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Shaping the Future of IOL Technology

Femtosecond laser-based technique offers opportunities for customised manufacturing and post-implantation modification. Cheryl Guttman Krader reports from ASCRS 2021 in Las Vegas, USA.

Cheryl Guttman Krader

Posted: Monday, November 1, 2021

Femtosecond laser-based technique offers opportunities for customised manufacturing and post-implantation modification. Cheryl Guttman Krader reports from ASCRS 2021 in Las Vegas, USA.

Femtosecond laser-induced refractive index shaping (RIS) represents the future for advances in IOL technology and could be the solution for providing perfect refractive outcomes for patients undergoing cataract surgery, Susan MacDonald MD said.

“Refractive index shaping, created with the femtosecond laser, could offer the opportunity to create more sophisticated and customised optical designs that are not possible with currently available manufacturing techniques, which depend on frozen lathing or moulding processes,” Dr MacDonald said.

“In addition, RIS allows for micro-adjustments to implanted IOLs to correct residual spherical or cylindrical errors or add or remove multifocality. These postoperative modifications would reduce the burdens of managing the 20/unhappy patients.”

The RIS technique uses femtosecond laser energy within the IOL optic to create highly localised changes to the lens material’s hydrophilicity. Exposure to the laser pulses results in a photochemical reaction in which esters within the hydrophobic lens material convert into acid and alcohol groups that attract water, increasing in the lens polymer hydrophilicity.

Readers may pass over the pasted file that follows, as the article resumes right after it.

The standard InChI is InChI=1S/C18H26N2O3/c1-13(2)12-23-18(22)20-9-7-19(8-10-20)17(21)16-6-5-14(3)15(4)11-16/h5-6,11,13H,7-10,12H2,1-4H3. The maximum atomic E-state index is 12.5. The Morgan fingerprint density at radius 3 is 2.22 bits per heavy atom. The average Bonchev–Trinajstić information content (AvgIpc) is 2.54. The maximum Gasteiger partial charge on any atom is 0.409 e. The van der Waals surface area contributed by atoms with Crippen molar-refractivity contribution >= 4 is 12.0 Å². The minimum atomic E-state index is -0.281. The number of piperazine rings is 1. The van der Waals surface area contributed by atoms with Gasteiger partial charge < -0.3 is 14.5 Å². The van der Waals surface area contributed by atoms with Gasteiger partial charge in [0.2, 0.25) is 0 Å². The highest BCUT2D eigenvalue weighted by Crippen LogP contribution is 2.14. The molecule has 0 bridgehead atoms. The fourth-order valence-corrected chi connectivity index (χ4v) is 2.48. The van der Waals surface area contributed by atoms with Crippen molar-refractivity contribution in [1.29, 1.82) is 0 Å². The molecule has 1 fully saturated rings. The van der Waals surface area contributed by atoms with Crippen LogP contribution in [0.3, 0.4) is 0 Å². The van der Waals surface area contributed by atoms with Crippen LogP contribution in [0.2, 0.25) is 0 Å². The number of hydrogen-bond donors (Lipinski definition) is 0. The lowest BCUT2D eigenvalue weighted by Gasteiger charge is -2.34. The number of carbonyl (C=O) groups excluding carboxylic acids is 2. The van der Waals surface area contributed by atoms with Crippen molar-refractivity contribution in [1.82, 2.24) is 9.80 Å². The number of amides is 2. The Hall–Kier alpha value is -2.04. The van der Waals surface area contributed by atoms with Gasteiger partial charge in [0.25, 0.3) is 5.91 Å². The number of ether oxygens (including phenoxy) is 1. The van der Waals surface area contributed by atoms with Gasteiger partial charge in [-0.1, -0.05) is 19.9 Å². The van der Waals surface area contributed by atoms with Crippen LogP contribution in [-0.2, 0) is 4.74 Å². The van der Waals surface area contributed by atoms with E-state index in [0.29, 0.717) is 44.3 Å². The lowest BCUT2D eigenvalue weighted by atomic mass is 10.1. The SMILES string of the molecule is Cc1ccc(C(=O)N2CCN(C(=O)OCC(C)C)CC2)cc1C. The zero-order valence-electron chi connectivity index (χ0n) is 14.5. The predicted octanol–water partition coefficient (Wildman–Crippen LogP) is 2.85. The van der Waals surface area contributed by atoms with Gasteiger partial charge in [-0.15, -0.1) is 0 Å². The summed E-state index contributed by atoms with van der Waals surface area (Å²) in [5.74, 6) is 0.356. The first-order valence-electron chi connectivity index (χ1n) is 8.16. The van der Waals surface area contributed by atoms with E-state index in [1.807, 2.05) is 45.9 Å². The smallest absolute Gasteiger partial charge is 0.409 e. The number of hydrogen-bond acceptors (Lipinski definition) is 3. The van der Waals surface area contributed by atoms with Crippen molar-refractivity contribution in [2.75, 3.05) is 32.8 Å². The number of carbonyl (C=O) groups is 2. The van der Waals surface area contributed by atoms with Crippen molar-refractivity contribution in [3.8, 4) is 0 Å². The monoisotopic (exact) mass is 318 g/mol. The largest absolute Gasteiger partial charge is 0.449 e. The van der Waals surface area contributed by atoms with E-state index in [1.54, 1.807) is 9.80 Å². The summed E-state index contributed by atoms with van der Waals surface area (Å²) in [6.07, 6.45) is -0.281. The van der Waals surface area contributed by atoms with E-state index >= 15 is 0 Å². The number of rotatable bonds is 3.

Evidence of RIS technique efficacy is available from preclinical research that also demonstrates the procedure is highly reproducible and does not adversely affect the IOL quality. Citing experiments conducted at the John A Moran Eye Center, University of Utah, Dr MacDonald reported measurements that showed less than 98% of the lens optical transmission was preserved following the femtosecond laser treatment. Measured IOL light transmittance was 97.77% before the RIS procedure, reducing to 96.48% following the laser treatment.

The same researchers also showed modulation transfer function did not significantly change from the RIS procedure. In addition, they reported on the accuracy and repeatability of the technique for creating refractive change.

“The refractive changes are repeatable within 0.1D,” Dr MacDonald said.

This dioptric power precision contrasts with the tolerance limits for manufactured IOLs.

“We know there are many variables affecting our ability to reach our refractive target in patients undergoing cataract surgery, and we are unable to control all of them,” Dr MacDonald said.

“Variation in the power of the manufactured lens is one very important factor. For a 20D IOL, there can be a 0.2D difference between the labelled power and the actual power of the lens. This technology will change the accuracy of lenses produced.”

A lot is going on in this area of research. One approach, laser-induced refractive change index change, LIRIC (Clerio), aims to correct refractive changes in the cornea. The company believes the same approach could also work on IOLs or contact lenses. Another company, PerfectVision, is reportedly working on an approach that uses the laser to adjust an IOL after surgery.

Susan MacDonald MD is Associate Clinical Professor of Ophthalmology, Tufts School of Medicine, Boston, Massachusetts, USA. susanmacdonaldeyecorps@gmail.com


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